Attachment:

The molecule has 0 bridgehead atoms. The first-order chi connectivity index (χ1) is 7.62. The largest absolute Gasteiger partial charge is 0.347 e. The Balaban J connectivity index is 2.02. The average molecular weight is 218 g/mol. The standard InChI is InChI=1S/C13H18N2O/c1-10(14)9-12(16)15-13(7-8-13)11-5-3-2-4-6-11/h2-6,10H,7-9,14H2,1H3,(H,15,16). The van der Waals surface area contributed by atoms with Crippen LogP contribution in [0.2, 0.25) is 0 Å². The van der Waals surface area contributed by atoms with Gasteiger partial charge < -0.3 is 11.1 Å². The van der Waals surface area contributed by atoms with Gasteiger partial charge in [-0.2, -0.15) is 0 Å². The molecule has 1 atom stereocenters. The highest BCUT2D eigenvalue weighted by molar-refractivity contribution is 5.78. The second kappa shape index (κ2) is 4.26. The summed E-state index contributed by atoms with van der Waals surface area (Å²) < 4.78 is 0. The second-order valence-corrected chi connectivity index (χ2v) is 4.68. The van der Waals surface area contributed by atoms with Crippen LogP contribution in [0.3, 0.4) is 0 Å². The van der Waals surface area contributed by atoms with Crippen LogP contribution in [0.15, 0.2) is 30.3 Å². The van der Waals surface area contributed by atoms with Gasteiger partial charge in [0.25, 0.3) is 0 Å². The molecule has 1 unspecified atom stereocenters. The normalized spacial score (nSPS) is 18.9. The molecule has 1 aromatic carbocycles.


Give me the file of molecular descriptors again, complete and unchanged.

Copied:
The molecule has 0 bridgehead atoms. The first-order chi connectivity index (χ1) is 7.62. The largest absolute Gasteiger partial charge is 0.347 e. The Balaban J connectivity index is 2.02. The average molecular weight is 218 g/mol. The standard InChI is InChI=1S/C13H18N2O/c1-10(14)9-12(16)15-13(7-8-13)11-5-3-2-4-6-11/h2-6,10H,7-9,14H2,1H3,(H,15,16). The van der Waals surface area contributed by atoms with Crippen LogP contribution in [0.2, 0.25) is 0 Å². The van der Waals surface area contributed by atoms with Gasteiger partial charge < -0.3 is 11.1 Å². The van der Waals surface area contributed by atoms with Gasteiger partial charge in [-0.2, -0.15) is 0 Å². The molecule has 1 atom stereocenters. The highest BCUT2D eigenvalue weighted by molar-refractivity contribution is 5.78. The second kappa shape index (κ2) is 4.26. The summed E-state index contributed by atoms with van der Waals surface area (Å²) < 4.78 is 0. The second-order valence-corrected chi connectivity index (χ2v) is 4.68. The van der Waals surface area contributed by atoms with Crippen LogP contribution in [0.3, 0.4) is 0 Å². The van der Waals surface area contributed by atoms with Crippen LogP contribution in [0.15, 0.2) is 30.3 Å². The van der Waals surface area contributed by atoms with Gasteiger partial charge in [0.25, 0.3) is 0 Å². The molecule has 1 unspecified atom stereocenters. The normalized spacial score (nSPS) is 18.9. The molecule has 1 aromatic carbocycles.